100%. When I say KO is my most honest work I am talking about all the reality around me. Passing through my message and agreeing about everything I do. I will keep on saying in my lyrics how everything really is for me. My nomad life and every place I live and go is touching me and I keep trying to be a part of this world. How humankind has been on this planet and all this promotion of a materialistic life, the soul gets so dark. You can’t see any more light in you and it’s just like trying to bring that bad up. After darkness comes light, this is how nature works. You get to a point in life when you realize just what it is that you have to be passionate about.

I find religion very intimate, I have a lot of things that I like to connect to, read and talk and be aware and conscious about. In this moment in the world you might get to a moment where religion has a bad name. What has it become? It’s not going anywhere. I do think that I am religious in a way in my art and my music.

I respect religion, I do not find it unreasonable, it’s very nice and important, but written religion can be very easily misinterpreted. It really depends how we look at it. Some might take in a wrong way, but that is life. I feel much closer to religion inside, than in the books. I feel like there are always two sides of a story, two different directions. Sometimes even to an extent of religion taking people out of a connection with themselves inside a system. And systems are always for themselves, not for the people. My thing is, keep it to yourself, look for yourself, be yourself. Your freedom of speech is the most important thing in this world. There is too much talk about religious countries. There are the Ten Commandments in the Bible, don’t steal, cheat, don’t lie but they do all of them. You have to fight that as a living person.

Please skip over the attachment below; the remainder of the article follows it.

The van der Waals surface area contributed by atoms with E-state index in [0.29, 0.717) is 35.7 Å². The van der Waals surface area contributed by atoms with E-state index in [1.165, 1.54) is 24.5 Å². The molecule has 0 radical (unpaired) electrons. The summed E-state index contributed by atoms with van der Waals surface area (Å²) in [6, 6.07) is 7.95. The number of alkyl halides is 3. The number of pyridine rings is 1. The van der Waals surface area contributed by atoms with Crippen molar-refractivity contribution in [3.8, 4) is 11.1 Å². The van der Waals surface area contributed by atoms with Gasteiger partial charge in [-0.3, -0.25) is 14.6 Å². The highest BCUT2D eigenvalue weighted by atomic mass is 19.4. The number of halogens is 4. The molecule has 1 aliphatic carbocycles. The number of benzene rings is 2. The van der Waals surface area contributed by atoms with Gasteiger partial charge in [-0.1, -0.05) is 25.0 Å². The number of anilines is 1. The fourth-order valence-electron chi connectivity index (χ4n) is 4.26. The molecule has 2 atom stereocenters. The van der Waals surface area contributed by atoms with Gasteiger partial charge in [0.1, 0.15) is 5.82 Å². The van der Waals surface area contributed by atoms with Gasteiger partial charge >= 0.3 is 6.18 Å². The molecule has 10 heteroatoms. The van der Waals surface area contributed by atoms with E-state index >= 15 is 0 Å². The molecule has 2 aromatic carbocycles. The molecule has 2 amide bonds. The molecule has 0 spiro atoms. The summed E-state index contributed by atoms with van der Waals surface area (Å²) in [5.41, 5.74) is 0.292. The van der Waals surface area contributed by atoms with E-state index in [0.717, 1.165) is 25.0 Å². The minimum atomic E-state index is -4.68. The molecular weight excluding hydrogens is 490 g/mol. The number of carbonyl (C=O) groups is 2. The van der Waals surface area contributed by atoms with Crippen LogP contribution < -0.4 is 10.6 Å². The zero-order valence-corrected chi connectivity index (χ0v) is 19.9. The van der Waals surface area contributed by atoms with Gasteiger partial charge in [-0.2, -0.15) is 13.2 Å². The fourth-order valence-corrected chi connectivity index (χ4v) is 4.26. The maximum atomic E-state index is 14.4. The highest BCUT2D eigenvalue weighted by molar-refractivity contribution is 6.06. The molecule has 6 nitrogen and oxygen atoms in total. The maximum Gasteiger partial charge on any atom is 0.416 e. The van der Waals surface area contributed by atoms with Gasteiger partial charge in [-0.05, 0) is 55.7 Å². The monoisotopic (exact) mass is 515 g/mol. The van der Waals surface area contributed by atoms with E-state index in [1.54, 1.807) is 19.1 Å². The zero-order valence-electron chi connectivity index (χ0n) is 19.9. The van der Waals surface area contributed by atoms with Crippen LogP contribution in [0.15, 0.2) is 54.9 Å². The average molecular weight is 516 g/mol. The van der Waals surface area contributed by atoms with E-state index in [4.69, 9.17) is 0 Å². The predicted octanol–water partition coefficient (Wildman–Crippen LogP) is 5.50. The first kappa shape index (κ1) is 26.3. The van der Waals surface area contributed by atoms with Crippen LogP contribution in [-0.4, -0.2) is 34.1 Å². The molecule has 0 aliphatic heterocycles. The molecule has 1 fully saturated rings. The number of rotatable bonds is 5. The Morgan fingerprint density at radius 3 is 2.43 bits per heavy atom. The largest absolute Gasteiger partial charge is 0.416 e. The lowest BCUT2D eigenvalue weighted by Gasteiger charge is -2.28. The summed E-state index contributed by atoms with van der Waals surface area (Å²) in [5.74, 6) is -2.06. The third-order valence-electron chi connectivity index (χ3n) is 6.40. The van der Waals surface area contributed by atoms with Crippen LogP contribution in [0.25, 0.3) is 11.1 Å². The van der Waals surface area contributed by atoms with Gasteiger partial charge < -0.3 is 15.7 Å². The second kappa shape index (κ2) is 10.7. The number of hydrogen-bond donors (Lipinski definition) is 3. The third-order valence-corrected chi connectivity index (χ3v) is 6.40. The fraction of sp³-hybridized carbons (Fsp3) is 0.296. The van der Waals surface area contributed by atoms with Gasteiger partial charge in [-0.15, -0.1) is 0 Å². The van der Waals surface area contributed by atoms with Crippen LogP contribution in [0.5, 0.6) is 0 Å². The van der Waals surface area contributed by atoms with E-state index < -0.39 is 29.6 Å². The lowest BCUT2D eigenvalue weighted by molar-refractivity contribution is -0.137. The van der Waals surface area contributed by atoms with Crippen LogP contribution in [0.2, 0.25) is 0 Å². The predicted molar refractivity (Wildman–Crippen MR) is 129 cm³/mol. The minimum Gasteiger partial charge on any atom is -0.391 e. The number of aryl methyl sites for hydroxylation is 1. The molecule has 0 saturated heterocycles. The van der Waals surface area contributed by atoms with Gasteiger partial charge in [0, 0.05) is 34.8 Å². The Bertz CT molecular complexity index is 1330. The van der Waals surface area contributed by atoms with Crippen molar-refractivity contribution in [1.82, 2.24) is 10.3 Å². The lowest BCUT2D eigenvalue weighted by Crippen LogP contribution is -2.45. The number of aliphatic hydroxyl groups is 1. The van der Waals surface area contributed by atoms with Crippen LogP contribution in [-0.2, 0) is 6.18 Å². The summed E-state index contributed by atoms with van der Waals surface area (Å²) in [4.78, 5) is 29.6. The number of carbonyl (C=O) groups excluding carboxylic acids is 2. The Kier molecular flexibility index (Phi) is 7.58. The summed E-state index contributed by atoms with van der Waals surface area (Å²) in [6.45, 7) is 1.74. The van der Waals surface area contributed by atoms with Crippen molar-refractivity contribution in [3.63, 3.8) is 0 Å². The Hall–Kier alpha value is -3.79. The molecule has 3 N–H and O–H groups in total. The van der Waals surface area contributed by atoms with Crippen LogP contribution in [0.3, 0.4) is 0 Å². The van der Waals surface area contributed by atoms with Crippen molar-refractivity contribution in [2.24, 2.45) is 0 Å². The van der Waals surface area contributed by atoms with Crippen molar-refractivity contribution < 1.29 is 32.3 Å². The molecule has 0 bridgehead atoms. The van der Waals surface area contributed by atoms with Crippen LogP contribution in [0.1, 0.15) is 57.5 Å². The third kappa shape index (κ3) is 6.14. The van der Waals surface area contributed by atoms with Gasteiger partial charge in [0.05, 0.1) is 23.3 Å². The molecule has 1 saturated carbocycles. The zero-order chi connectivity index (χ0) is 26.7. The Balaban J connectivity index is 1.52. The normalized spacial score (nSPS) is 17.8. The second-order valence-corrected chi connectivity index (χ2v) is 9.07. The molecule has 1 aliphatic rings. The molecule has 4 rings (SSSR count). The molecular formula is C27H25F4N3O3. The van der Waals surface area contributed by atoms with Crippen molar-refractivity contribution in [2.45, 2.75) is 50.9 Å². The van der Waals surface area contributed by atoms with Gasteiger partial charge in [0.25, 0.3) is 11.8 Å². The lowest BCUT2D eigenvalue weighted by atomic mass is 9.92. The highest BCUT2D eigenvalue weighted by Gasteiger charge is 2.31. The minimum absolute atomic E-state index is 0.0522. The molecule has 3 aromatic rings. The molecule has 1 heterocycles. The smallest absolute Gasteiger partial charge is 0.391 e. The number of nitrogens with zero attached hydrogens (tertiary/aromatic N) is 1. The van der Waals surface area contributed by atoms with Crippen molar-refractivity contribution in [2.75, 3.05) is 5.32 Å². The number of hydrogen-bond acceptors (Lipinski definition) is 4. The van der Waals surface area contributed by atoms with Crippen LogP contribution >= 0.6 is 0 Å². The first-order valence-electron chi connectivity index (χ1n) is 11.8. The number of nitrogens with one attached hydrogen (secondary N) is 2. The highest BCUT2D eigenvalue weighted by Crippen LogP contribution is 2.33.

Love is the higher source though, it is a blessing, a long life that has a big deep meaning.

You put a lot of energy in your shows. How do you feel the crowd responds to this? Is your energy connected to The Bug presence?

Me and The Bug, we are together in this and we are here bringing our new fresh sound. I’ve had shows in different places with other DJ’s, but they don’t feel the tunes I want to play. I don’t mind playing with other dancehall DJ’s, but if it’s my show, if you want Miss Red, I rather take The Bug with me.

We are going there with our sound, I started doing this from the first place, we wanted to create something unique, special and alien. We are aliens, you know? Everybody is asking and labeling us, is it dancehall? Is she black, is she white? What is this, what is that? You know what? As a fan I want you to come into this room, to our show, free of any genre and labelling, because this is why I am here, I want to bring you something brutally out of here, out of this planet. I can do all of these things only when Kevin is with me. When we do it together, it works the best for all fans.

In this world people can understand what you are talking about, come and join the boat and feel connected or they won’t. There are those who come and say: I don’t want to listen to sounds like that, they want to listen to something safer. In music, in life, I want people with me that feel the sound. The fact that people are afraid of evolution is sad. Some folks just block growth and I am feeling that I am growing every day. This is why an interview with me a few months back is not the same with this one. You cannot mix an answer from me in 2018 with one from 2019! Even tomorrow it will be a different thing, a different time, a different Miss Red. It doesn’t matter if it is 20 days or 20 seconds, I am not the same. We change every day in this sense, we keep changing the place, the spot, but our essence stays the same.